England regained the Ashes for the first time since the Bodyline series, with a 1-0 victory in the Coronation year. It was the first Ashes series captained by Len Hutton, England's first full-time professional captain. They won by eight wickets in the final Test at The Oval, where Tony Lock and Jim Laker took nine second-innings wickets.

November 1954-March 1955
England retain the Ashes

Frank Tyson helped England retain the Ashes with a series performance no one could have predicted at the end of the first Test, in which he took 1 for 160 in an innings defeat. Tyson tore through Australia, taking 10 in the second, nine in the third (including 7 for 27 - the spell so fast and furious, it earned him the nickname "Typhoon"), and six in the fourth as England sealed the series 3-1. Brian Statham provided good support with 18 wickets.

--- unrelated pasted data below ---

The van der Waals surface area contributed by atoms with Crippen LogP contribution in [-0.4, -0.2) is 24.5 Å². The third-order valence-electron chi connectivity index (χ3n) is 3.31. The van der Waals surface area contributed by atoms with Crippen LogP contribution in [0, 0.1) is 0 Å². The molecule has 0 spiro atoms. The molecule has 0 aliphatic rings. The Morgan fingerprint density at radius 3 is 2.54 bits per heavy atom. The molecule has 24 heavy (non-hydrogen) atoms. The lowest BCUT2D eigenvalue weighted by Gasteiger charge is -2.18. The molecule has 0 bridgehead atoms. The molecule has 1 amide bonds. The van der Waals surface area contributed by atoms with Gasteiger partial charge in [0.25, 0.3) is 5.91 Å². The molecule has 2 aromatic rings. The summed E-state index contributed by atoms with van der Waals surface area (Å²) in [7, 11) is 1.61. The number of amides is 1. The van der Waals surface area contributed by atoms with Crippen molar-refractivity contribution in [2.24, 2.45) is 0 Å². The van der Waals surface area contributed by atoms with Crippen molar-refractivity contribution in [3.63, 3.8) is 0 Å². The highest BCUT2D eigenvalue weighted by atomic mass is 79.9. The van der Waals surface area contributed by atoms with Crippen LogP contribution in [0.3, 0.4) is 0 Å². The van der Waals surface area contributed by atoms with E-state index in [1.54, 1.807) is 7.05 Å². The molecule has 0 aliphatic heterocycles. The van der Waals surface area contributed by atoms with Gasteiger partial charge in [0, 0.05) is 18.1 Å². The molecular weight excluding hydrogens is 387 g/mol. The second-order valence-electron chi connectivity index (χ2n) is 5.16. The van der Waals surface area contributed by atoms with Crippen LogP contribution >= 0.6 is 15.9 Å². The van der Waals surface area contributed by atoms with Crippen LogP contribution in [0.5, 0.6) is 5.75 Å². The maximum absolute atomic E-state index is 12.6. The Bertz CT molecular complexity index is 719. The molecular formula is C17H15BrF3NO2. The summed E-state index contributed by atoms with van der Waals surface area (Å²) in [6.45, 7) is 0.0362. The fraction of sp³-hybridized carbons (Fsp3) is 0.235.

January 1955
Pakistan's first home Test

Three years after their maiden Test, in India, Pakistan hosted their neighbours for their first Test on home soil, in Dacca. The match was the first of five drawn Tests in the series, a sign of the times, when both teams played attritional cricket, preferring draws to risking losing to the other. Forty-five years later Bangladesh hosted India at the same venue for their maiden Test.

March 1955
The lowest Test innings total

New Zealand were bowled out for 26, breaking South Africa's record for the lowest innings total in Test history, in a rain-affected game in Auckland. They managed 200 in the first innings and conceded a lead of 46 to England, but in their second innings lasted just 27 overs on a slow, dry pitch that had variable bounce and was taking spin.